In today’s blog, I have a few stories about the power of the connecting the dots, courtesy of some colleagues of mine.
The first story shared with me is short and to the point. It came from a student who was trying to sell an energy efficiency retrofit to a hotel chain. He took to heart what we had talked about: equating the expected energy savings to the net margin of the hotel industry. He basically took the energy savings divided by the net margin and converted it to the number of hotel rooms that that hotel would have to have available to rent. As a result, he managed to sell the deal pretty quickly.
The second is about a colleague who was going after a big piece of business involving a major lighting retrofit for over 300 locations. In order to do this, he and his boss had to pitch to a Fortune 500 company, which the typical salesperson would find to be pretty intimidating.
His boss said, "Well, you're not going to go in there with just one page, are you?" He said, "I absolutely am." His boss was incredulous, but he trusted his top producer. He said, "Okay. Let's do this, but let's have the 3-ring binder with all of the details in the trunk of the rental car as a standby."
Sure enough, they were summoned to do their pitch at the prospect’s headquarters office. It turns out that all of the other presenters had already gone, so this one-page-wonder was the last bidder to present. He told me, "I admit that when I went into the room, several of the people around the table were looking quizzically at me. Several of them held up the single sheet of paper and said, 'Is this all we get? It's more than a $100-million job.'"
His answer was very simple. It's an answer that I would recommend all of my students give in a similar situation. He said, "If you don't agree with what's on this piece of paper, you don't agree with our philosophy, and it doesn’t matter what we’ve written in the 3-ring binders that are in the trunk of the rental car downstairs in your parking lot. On the other hand, if you do agree with what's on this piece of paper, then what's in those binders will be just a formality."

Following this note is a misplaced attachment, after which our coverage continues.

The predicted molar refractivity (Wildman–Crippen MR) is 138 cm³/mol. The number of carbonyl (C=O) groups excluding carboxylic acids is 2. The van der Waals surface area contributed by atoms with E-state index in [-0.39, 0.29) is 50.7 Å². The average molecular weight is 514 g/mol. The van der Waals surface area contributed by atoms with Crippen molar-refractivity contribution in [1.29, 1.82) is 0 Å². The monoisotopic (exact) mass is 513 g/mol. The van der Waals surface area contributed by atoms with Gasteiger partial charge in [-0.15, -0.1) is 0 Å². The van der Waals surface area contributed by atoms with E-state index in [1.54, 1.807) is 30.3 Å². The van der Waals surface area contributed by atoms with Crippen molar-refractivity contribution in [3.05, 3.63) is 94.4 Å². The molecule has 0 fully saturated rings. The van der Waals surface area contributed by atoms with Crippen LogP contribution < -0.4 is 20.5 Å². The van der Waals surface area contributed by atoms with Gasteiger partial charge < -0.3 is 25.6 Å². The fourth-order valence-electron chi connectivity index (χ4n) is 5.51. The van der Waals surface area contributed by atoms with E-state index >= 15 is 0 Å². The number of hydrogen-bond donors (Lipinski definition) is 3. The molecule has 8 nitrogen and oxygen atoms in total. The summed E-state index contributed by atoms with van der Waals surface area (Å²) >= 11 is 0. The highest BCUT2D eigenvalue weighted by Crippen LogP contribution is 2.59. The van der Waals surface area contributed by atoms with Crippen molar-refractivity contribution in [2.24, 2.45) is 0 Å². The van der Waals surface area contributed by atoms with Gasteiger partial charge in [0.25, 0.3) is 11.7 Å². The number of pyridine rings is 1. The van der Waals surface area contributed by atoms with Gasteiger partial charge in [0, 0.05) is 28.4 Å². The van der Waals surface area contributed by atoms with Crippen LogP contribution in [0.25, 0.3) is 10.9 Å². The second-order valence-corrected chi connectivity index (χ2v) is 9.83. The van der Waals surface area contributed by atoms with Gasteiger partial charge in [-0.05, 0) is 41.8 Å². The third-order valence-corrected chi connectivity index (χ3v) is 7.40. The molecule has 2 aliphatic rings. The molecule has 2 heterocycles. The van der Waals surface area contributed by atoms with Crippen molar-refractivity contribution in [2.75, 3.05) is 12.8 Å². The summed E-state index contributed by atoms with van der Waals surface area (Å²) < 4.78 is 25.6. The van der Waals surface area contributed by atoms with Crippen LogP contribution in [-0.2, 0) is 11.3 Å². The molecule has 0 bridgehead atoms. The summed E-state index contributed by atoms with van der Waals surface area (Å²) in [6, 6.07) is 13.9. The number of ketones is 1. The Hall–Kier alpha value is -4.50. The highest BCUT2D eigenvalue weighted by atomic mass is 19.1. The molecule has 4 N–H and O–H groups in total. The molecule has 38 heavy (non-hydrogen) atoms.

Long story short, after a nice meeting and a very productive conversation, they ended up prevailing. If that's not a testimony for how effective the one-page proposal can be, I don't know what is.
The third story is from a gentleman who shared an experience leveraging the concept of cap-ex cost recovery to prevail. He talked about meeting with a commercial real estate company interested in implementing a million-dollar chiller upgrade. When the property manager saw the figures, he threw his hands in the air and said, "There's no way we could do this. The tenants pay the electric bills. We would see no return. Why are we even talking about this?"
Fortunately, this colleague had graduated from one of our financial analysis courses and knew a thing or two about how leases allocate energy expenses. He said, "I understand what you’re saying. Before we go much further though, may I please see a copy of your model lease? The reason I ask is that a lot of the landlords that we work with have what's called ‘capital expense cost recovery’ provisions in their leases. If that is your situation, you could probably recover the cost of this entire retrofit from the tenants as you help them repurpose dollars they’re already paying you to cover unnecessarily high electric bills. After all, they'd be happy to have a new HVAC system. It would give them more comfort and reliability. And once the system pays for itself through utility savings, their CAM (common area maintenance) charges would drop. Assuming you have this provision in your model lease, you could essentially claw back the savings you’d be generating with the new HVAC system by charging your tenants ‘additional rent’ until the cost of the new HVAC system is fully recovered. Make sense?"